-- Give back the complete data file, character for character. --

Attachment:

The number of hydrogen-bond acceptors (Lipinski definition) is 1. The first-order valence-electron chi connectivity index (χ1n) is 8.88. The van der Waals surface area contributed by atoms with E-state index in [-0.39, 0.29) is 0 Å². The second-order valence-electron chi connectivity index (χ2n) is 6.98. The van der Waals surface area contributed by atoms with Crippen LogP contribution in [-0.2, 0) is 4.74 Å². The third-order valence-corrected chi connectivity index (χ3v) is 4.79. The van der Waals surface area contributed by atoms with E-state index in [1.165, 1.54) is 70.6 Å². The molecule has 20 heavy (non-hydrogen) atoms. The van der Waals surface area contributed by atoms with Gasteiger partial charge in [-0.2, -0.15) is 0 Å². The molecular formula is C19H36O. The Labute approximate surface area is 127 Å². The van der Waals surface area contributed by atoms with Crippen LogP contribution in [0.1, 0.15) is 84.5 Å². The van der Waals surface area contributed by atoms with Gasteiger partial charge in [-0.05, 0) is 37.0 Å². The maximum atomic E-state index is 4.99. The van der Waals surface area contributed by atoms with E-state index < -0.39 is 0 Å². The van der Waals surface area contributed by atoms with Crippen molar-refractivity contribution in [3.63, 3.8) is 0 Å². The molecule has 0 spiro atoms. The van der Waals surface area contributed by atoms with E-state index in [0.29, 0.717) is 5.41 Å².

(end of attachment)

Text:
The number of hydrogen-bond acceptors (Lipinski definition) is 1. The first-order valence-electron chi connectivity index (χ1n) is 8.88. The van der Waals surface area contributed by atoms with E-state index in [-0.39, 0.29) is 0 Å². The second-order valence-electron chi connectivity index (χ2n) is 6.98. The van der Waals surface area contributed by atoms with Crippen LogP contribution in [-0.2, 0) is 4.74 Å². The third-order valence-corrected chi connectivity index (χ3v) is 4.79. The van der Waals surface area contributed by atoms with E-state index in [1.165, 1.54) is 70.6 Å². The molecule has 20 heavy (non-hydrogen) atoms. The van der Waals surface area contributed by atoms with Gasteiger partial charge in [-0.2, -0.15) is 0 Å². The molecular formula is C19H36O. The Labute approximate surface area is 127 Å². The van der Waals surface area contributed by atoms with Crippen LogP contribution in [0.1, 0.15) is 84.5 Å². The van der Waals surface area contributed by atoms with Gasteiger partial charge in [-0.05, 0) is 37.0 Å². The maximum atomic E-state index is 4.99. The van der Waals surface area contributed by atoms with E-state index < -0.39 is 0 Å². The van der Waals surface area contributed by atoms with Crippen molar-refractivity contribution in [3.63, 3.8) is 0 Å². The molecule has 0 spiro atoms. The van der Waals surface area contributed by atoms with E-state index in [0.29, 0.717) is 5.41 Å².